¶ 41 In the present case, the purpose for introducing evidence of Appellant's prior sexual assaults was to provide the jury with probative propensity evidence. The trial court clearly weighed the probative value of the propensity evidence against its prejudicial effect. The trial court did not abuse its discretion in finding the relevance of such evidence was not substantially outweighed by the danger of unfair prejudice, confusion of the issues, or its tendency to mislead the jury. See Martinez v. State, 1999 OK CR 33, ¶ 25, 984 P.2d 813, 822 (the admissibility of evidence is within the discretion of the trial judge, and unless a clear abuse of discretion is shown reversal will not be warranted).4 This assignment of error is denied
¶ 42 In his second proposition of error, Appellant contends he was denied a fair trial by prosecutorial misconduct. Appellant argues the prosecutor made several remarks during closing argument designed to lessen the State's burden of proof, impermissibly vouched for the truthfulness and credibility of the victim, personally attacked Appellant through improper name calling, and relied on facts not in evidence.
¶ 43 “Allegations of prosecutorial misconduct do not warrant reversal of a conviction unless the cumulative effect was such [as] to deprive the defendant of a fair trial.” Warner v. State, 2006 OK CR 40, ¶ 197, 144 P.3d 838, 891. Having thoroughly considered the challenged comments both individually and cumulatively, we find they did not deny Appellant a fair trial. This assignment of error is denied.
¶ 44 In his final proposition of error, Appellant contends that many of the charges in this case occurred outside the seven year statute of limitations, therefore prosecution of those offenses were barred. Further, he argues that the State failed to meet its burden of showing that the charged crimes were not discovered before they were reported to the authorities in June 2005.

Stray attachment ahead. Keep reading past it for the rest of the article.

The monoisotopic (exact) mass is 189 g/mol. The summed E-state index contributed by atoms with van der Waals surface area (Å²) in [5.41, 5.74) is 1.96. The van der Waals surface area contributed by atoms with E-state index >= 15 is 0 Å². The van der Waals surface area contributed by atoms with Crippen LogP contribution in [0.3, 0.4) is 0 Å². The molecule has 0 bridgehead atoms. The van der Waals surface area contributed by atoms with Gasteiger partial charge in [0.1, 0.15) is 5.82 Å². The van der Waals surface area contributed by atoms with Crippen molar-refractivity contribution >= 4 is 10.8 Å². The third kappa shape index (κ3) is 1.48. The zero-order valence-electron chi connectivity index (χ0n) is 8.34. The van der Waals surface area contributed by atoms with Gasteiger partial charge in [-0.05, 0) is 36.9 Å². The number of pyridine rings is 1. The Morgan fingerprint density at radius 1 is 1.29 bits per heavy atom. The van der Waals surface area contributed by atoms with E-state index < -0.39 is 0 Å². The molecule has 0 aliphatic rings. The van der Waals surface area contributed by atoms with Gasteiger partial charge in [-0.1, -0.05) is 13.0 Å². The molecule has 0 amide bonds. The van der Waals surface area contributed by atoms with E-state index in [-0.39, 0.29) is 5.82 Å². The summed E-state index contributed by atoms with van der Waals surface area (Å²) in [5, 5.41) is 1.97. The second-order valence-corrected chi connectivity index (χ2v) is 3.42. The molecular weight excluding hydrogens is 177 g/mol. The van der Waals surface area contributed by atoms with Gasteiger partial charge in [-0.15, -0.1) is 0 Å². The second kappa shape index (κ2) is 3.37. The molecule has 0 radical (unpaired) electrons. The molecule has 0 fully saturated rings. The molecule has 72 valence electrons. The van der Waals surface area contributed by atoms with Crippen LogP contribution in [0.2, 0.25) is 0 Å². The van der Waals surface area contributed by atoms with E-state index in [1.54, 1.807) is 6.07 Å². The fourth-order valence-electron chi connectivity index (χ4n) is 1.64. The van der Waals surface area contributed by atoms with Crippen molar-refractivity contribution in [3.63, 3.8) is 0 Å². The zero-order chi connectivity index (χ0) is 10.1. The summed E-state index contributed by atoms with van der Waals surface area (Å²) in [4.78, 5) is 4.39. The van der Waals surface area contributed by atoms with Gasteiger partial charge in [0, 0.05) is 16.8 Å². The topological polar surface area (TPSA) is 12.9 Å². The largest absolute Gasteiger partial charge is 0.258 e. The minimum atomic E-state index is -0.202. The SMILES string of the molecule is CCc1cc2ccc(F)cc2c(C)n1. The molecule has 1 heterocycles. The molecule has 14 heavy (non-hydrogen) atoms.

¶ 45 The Statute of Limitations in effect at the time the charged offenses were committed was 22 O.S. Supp.1994, § 152(C). That section provided:
“C. Prosecutions for the crime of rape or forcible sodomy, pursuant to Sections 888, 1111, 1111.1, 1113 or 1114 of Title 21 of the Oklahoma Statutes, shall be commenced within seven (7) years after the discovery of the crime.” 5 (emphasis added).
¶ 46 In State v. Day, 1994 OK CR 67, 882 P.2d 1096 this Court stated:
The statute of limitations begins to run and the offense has been ‘discovered’ for purposes of Sections 152(A) and (C) when any person (including the victim) other than the wrongdoer or someone in pari delicto with the wrongdoer has knowledge of both (i) the act and (ii) its criminal nature ․ [T]he crime has not been discovered during any period that the crime is concealed because of fear induced by threats made by the wrongdoer, or anyone acting in pari delicto with the wrongdoer. The application of this statute of limitation is a legal determination to be determined by a judge as a threshold issue. The statute of limitations is a jurisdictional issue and, once asserted, the presumption is that the statute has run and the State has the obligation to overcome this presumption.
1994 OK CR 67, ¶¶ 12-14, 882 P.2d at 1098.
¶ 47 Prior to trial, the defense filed a motion to dismiss asserting that the prosecution was “time barred” by the statute of limitations. The defense disagreed with the State's argument that the statute had been tolled by Appellant's threats to J.E. Proceeding on the presumption that the statute had run, the trial court found the presumption had been rebutted as there was sufficient evidence of Appellant's threats of harm to the victim to toll the running of the statute. This ruling is supported by the record.